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Thread: 9 frame spacing

  1. #21
    Join Date
    Aug 2002
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    Nehawka, Nebraska USA
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    Post

    Try "rotate" instead of "turn". Maybe that will be less confusing. If you rotate the queen excluder (not a wood bound one, but a plastic or metal bound one) 90 degrees then you have a gap for the bees at each end of the frames. (you also have an inch or two of excluder protruding in the other direction) Now it is a "queen discourager". She CAN get through, but more than likely she will not. She usually doesn't spend much time on the end bars and probably won't find her way through. The bees will readily go through this and don't have to squeeze between the bars if they don't want to.

  2. #22
    Join Date
    Apr 2003
    Location
    Mineral, Virginia
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    188

    Post

    well I figured that, but ask to be sure you know? The other reason I asked is if you rotate, that will essentially leave an opening around the middle of the hive in some places wouldn't it? No issues with this?

  3. #23
    Join Date
    Feb 2003
    Location
    lewisberry, Pa, usa
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    Thanks M.B. For clarifying.

    It can be done with a metal excluder but the flat plastic is best. A wood bound excluder will not work.

  4. #24
    Join Date
    Aug 2002
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    Nehawka, Nebraska USA
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    If you use the plastic ones or metal bound ones (not wood bound ones) it will leave a small crack. The bees will attempt to fill it with propolis, but they would glue the boxes together anyway. It will add some ventilation. The space is too small for the bees to get through and doesn't cause any problems.

  5. #25
    Join Date
    Apr 2003
    Location
    Mineral, Virginia
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    That's what I love about you guys; by meandering through a subject, more and more details pop out. Of course I have the wooden excluders. I'm nowhere near excluding yet but it's great to know this kind of stuff.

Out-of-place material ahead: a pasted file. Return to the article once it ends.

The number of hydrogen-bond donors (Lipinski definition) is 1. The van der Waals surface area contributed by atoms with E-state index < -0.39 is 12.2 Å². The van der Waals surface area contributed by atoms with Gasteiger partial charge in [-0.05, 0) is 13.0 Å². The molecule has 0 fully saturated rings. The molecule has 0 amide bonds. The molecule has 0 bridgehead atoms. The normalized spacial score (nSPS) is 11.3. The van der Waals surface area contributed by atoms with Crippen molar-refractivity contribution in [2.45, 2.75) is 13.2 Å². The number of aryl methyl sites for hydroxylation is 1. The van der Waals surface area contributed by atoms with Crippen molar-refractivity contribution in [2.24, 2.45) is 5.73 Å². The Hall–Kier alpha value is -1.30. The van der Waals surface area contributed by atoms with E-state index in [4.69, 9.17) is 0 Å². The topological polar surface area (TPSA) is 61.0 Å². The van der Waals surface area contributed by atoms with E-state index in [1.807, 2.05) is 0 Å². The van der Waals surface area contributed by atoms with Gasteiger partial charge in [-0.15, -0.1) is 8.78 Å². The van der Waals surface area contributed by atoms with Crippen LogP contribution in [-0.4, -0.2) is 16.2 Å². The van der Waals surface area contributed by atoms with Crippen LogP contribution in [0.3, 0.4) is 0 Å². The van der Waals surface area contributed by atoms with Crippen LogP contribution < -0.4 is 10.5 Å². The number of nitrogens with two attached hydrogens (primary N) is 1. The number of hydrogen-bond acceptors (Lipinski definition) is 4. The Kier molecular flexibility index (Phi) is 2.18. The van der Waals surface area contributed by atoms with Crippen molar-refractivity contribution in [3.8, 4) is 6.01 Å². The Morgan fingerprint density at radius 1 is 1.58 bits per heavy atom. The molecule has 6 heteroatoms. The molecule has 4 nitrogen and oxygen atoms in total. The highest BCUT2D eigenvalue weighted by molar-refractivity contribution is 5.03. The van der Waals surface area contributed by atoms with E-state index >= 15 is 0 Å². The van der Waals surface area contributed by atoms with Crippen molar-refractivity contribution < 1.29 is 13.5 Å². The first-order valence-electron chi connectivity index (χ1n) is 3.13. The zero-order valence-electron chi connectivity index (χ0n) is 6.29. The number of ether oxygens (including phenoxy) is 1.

Ah yes, glued boxes. That's fun early in the morning when you're going to feed and the prop is nice and solidified. Thought I was going to tip the whole works this AM trying to pry the super off. They were NOT amused at my clumsiness.

    Thanks.

  6. #26
    Join Date
    May 2003
    Location
    Maple Plain Minnesota
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    182

    Lightbulb

    Thanks you all.
    Seems somebody always has a better way.

    How would it work if I just shortened some of the excluders I have? Like cut 2 inches off each end? Leaving the wood or metal frame all the way around.Seems it would be a neater way. Probasbly leave a bit in the center where the queen is most active?

  7. #27
    Join Date
    Aug 2002
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    Nehawka, Nebraska USA
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    I like the wood bound ones and I would just buy a plastic one. You could cut a plastic one off easily. Redoing the wood bound one would be more difficult. Also, sometimes you like to have a queen excluder and not just an discourager. For instance when you hive a package, using it as a queen includer is useful. (on the bottom board)

  8. #28
    Join Date
    Feb 2003
    Location
    lewisberry, Pa, usa
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    I do not cut any of mine in case I would like to use it another day. For full coverage.

    You can also rotate it back to the normal use after the bees have started working the super. In this way you used it to bait the super more easily and then rotate back to not take the chance (although small) that the queen gets around it.

  9. #29
    Join Date
    May 2003
    Location
    Maple Plain Minnesota
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    182

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    That "queen includer" is a good idea to remember.
    I have a pile of queen excluders. Many more then I will use so I would rather remodel some then buy new. I kind of like "fixing" and making things.
    I won't need them this year as I have solid supers of honey above the queens area. I doubt she will go up through the honey supers.

  10. #30
    Join Date
    Jan 2003
    Location
    Catonsville, MD. USA
    Posts
    251

    Cool

    Another way to get the bees working through the excluder is to simply put the first honey super on top of the upper brood chamber. Let the bees get to work drawing the foundation or if using PermaComb, polishing and rimming the cells with wax. Then ensuring that the queen in NOT in the super, slide the excluder under it. I think that Honey-B-Healthy sprayed on the foundation or new plastic comb will accelerate this process.
    Thanx.

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